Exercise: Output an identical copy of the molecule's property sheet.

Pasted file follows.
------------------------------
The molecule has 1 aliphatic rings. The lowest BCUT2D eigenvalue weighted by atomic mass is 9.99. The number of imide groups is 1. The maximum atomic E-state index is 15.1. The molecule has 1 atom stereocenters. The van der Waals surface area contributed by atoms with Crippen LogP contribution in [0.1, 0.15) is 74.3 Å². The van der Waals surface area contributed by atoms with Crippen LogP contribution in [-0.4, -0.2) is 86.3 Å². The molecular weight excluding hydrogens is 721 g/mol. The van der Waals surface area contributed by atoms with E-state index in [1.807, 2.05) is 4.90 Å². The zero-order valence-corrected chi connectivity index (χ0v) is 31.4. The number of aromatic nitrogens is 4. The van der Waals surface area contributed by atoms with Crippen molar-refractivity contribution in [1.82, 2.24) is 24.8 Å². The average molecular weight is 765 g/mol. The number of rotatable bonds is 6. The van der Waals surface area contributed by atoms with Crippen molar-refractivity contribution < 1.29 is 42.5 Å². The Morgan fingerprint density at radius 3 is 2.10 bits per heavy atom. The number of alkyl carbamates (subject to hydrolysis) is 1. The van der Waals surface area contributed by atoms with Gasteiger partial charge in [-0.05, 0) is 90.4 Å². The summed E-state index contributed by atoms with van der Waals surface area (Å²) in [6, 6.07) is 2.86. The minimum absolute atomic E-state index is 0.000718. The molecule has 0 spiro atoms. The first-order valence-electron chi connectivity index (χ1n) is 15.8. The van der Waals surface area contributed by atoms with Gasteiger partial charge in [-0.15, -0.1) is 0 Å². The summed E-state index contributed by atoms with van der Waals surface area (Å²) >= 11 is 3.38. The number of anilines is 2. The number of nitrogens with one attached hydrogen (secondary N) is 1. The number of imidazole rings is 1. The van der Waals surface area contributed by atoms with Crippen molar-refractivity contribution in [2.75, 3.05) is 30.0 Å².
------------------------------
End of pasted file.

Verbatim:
The molecule has 1 aliphatic rings. The lowest BCUT2D eigenvalue weighted by atomic mass is 9.99. The number of imide groups is 1. The maximum atomic E-state index is 15.1. The molecule has 1 atom stereocenters. The van der Waals surface area contributed by atoms with Crippen LogP contribution in [0.1, 0.15) is 74.3 Å². The van der Waals surface area contributed by atoms with Crippen LogP contribution in [-0.4, -0.2) is 86.3 Å². The molecular weight excluding hydrogens is 721 g/mol. The van der Waals surface area contributed by atoms with E-state index in [1.807, 2.05) is 4.90 Å². The zero-order valence-corrected chi connectivity index (χ0v) is 31.4. The number of aromatic nitrogens is 4. The van der Waals surface area contributed by atoms with Crippen molar-refractivity contribution in [1.82, 2.24) is 24.8 Å². The average molecular weight is 765 g/mol. The number of rotatable bonds is 6. The van der Waals surface area contributed by atoms with Crippen molar-refractivity contribution < 1.29 is 42.5 Å². The Morgan fingerprint density at radius 3 is 2.10 bits per heavy atom. The number of alkyl carbamates (subject to hydrolysis) is 1. The van der Waals surface area contributed by atoms with Gasteiger partial charge in [-0.05, 0) is 90.4 Å². The summed E-state index contributed by atoms with van der Waals surface area (Å²) in [6, 6.07) is 2.86. The minimum absolute atomic E-state index is 0.000718. The molecule has 0 spiro atoms. The first-order valence-electron chi connectivity index (χ1n) is 15.8. The van der Waals surface area contributed by atoms with Gasteiger partial charge in [-0.15, -0.1) is 0 Å². The summed E-state index contributed by atoms with van der Waals surface area (Å²) >= 11 is 3.38. The number of anilines is 2. The number of nitrogens with one attached hydrogen (secondary N) is 1. The number of imidazole rings is 1. The van der Waals surface area contributed by atoms with Crippen molar-refractivity contribution in [2.75, 3.05) is 30.0 Å².